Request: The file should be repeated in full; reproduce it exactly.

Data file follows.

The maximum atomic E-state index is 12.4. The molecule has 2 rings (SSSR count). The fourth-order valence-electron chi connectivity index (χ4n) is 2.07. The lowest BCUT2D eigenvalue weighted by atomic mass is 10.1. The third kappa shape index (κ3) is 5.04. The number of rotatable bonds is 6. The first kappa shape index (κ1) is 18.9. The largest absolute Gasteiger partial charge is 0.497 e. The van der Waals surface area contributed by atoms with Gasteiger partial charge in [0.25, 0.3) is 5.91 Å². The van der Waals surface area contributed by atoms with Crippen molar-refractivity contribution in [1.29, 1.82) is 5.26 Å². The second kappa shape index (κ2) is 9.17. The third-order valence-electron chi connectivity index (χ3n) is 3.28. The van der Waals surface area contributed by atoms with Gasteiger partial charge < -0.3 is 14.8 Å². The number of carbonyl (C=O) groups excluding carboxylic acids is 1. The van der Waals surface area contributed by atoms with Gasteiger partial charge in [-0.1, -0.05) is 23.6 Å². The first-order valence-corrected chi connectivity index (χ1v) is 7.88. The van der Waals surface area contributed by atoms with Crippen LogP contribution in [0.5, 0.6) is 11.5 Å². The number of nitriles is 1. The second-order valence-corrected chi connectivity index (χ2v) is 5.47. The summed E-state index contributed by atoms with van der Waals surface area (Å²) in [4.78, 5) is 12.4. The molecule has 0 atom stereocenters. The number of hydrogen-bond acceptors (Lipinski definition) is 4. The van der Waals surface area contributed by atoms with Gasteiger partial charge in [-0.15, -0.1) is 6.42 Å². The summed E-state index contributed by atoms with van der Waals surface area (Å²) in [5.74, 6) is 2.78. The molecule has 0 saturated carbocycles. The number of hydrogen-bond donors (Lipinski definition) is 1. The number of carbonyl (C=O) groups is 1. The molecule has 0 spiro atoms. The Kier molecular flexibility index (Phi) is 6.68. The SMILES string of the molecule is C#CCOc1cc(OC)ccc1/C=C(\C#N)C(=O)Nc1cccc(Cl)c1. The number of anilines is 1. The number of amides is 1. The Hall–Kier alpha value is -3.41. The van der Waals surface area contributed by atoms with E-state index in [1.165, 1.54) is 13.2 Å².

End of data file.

The maximum atomic E-state index is 12.4. The molecule has 2 rings (SSSR count). The fourth-order valence-electron chi connectivity index (χ4n) is 2.07. The lowest BCUT2D eigenvalue weighted by atomic mass is 10.1. The third kappa shape index (κ3) is 5.04. The number of rotatable bonds is 6. The first kappa shape index (κ1) is 18.9. The largest absolute Gasteiger partial charge is 0.497 e. The van der Waals surface area contributed by atoms with Gasteiger partial charge in [0.25, 0.3) is 5.91 Å². The van der Waals surface area contributed by atoms with Crippen molar-refractivity contribution in [1.29, 1.82) is 5.26 Å². The second kappa shape index (κ2) is 9.17. The third-order valence-electron chi connectivity index (χ3n) is 3.28. The van der Waals surface area contributed by atoms with Gasteiger partial charge < -0.3 is 14.8 Å². The number of carbonyl (C=O) groups excluding carboxylic acids is 1. The van der Waals surface area contributed by atoms with Gasteiger partial charge in [-0.1, -0.05) is 23.6 Å². The first-order valence-corrected chi connectivity index (χ1v) is 7.88. The van der Waals surface area contributed by atoms with Crippen LogP contribution in [0.5, 0.6) is 11.5 Å². The number of nitriles is 1. The second-order valence-corrected chi connectivity index (χ2v) is 5.47. The summed E-state index contributed by atoms with van der Waals surface area (Å²) in [4.78, 5) is 12.4. The molecule has 0 atom stereocenters. The number of hydrogen-bond acceptors (Lipinski definition) is 4. The van der Waals surface area contributed by atoms with Gasteiger partial charge in [-0.15, -0.1) is 6.42 Å². The summed E-state index contributed by atoms with van der Waals surface area (Å²) in [5.74, 6) is 2.78. The molecule has 0 saturated carbocycles. The number of hydrogen-bond donors (Lipinski definition) is 1. The number of carbonyl (C=O) groups is 1. The molecule has 0 spiro atoms. The Kier molecular flexibility index (Phi) is 6.68. The SMILES string of the molecule is C#CCOc1cc(OC)ccc1/C=C(\C#N)C(=O)Nc1cccc(Cl)c1. The number of anilines is 1. The number of amides is 1. The Hall–Kier alpha value is -3.41. The van der Waals surface area contributed by atoms with E-state index in [1.165, 1.54) is 13.2 Å².